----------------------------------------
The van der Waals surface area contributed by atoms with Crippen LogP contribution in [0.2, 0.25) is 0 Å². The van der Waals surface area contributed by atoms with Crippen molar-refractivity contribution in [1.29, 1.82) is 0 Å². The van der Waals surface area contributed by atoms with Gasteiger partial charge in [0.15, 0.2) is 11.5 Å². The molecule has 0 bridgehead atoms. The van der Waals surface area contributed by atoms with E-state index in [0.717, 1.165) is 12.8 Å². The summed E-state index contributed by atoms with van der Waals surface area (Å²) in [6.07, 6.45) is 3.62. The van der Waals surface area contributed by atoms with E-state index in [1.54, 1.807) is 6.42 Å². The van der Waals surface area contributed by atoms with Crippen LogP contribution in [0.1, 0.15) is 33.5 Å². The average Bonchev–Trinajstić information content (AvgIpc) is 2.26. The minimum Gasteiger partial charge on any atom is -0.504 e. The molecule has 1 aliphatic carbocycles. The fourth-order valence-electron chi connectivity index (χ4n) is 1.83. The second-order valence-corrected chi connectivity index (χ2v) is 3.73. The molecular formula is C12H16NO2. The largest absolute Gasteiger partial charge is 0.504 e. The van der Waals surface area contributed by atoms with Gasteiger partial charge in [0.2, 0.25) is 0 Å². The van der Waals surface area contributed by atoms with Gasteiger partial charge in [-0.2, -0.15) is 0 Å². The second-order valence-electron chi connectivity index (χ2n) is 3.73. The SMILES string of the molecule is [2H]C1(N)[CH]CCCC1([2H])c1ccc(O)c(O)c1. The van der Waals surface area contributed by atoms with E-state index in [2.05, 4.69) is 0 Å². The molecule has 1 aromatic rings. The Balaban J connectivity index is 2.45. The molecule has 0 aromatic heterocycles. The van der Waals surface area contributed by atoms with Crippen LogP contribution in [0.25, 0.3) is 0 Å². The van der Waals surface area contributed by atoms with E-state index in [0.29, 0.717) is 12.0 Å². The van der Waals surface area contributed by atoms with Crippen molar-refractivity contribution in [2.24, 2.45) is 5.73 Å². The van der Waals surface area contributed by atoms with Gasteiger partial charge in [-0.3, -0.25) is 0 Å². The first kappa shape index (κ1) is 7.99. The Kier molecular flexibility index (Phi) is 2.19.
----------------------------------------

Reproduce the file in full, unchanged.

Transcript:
The van der Waals surface area contributed by atoms with Crippen LogP contribution in [0.2, 0.25) is 0 Å². The van der Waals surface area contributed by atoms with Crippen molar-refractivity contribution in [1.29, 1.82) is 0 Å². The van der Waals surface area contributed by atoms with Gasteiger partial charge in [0.15, 0.2) is 11.5 Å². The molecule has 0 bridgehead atoms. The van der Waals surface area contributed by atoms with E-state index in [0.717, 1.165) is 12.8 Å². The summed E-state index contributed by atoms with van der Waals surface area (Å²) in [6.07, 6.45) is 3.62. The van der Waals surface area contributed by atoms with E-state index in [1.54, 1.807) is 6.42 Å². The van der Waals surface area contributed by atoms with Crippen LogP contribution in [0.1, 0.15) is 33.5 Å². The average Bonchev–Trinajstić information content (AvgIpc) is 2.26. The minimum Gasteiger partial charge on any atom is -0.504 e. The molecule has 1 aliphatic carbocycles. The fourth-order valence-electron chi connectivity index (χ4n) is 1.83. The second-order valence-corrected chi connectivity index (χ2v) is 3.73. The molecular formula is C12H16NO2. The largest absolute Gasteiger partial charge is 0.504 e. The van der Waals surface area contributed by atoms with Gasteiger partial charge in [0.2, 0.25) is 0 Å². The van der Waals surface area contributed by atoms with Gasteiger partial charge in [-0.2, -0.15) is 0 Å². The second-order valence-electron chi connectivity index (χ2n) is 3.73. The SMILES string of the molecule is [2H]C1(N)[CH]CCCC1([2H])c1ccc(O)c(O)c1. The van der Waals surface area contributed by atoms with E-state index in [2.05, 4.69) is 0 Å². The molecule has 1 aromatic rings. The Balaban J connectivity index is 2.45. The molecule has 0 aromatic heterocycles. The van der Waals surface area contributed by atoms with Crippen LogP contribution in [0.25, 0.3) is 0 Å². The van der Waals surface area contributed by atoms with E-state index in [0.29, 0.717) is 12.0 Å². The van der Waals surface area contributed by atoms with Crippen molar-refractivity contribution in [2.24, 2.45) is 5.73 Å². The van der Waals surface area contributed by atoms with Gasteiger partial charge in [-0.3, -0.25) is 0 Å². The first kappa shape index (κ1) is 7.99. The Kier molecular flexibility index (Phi) is 2.19.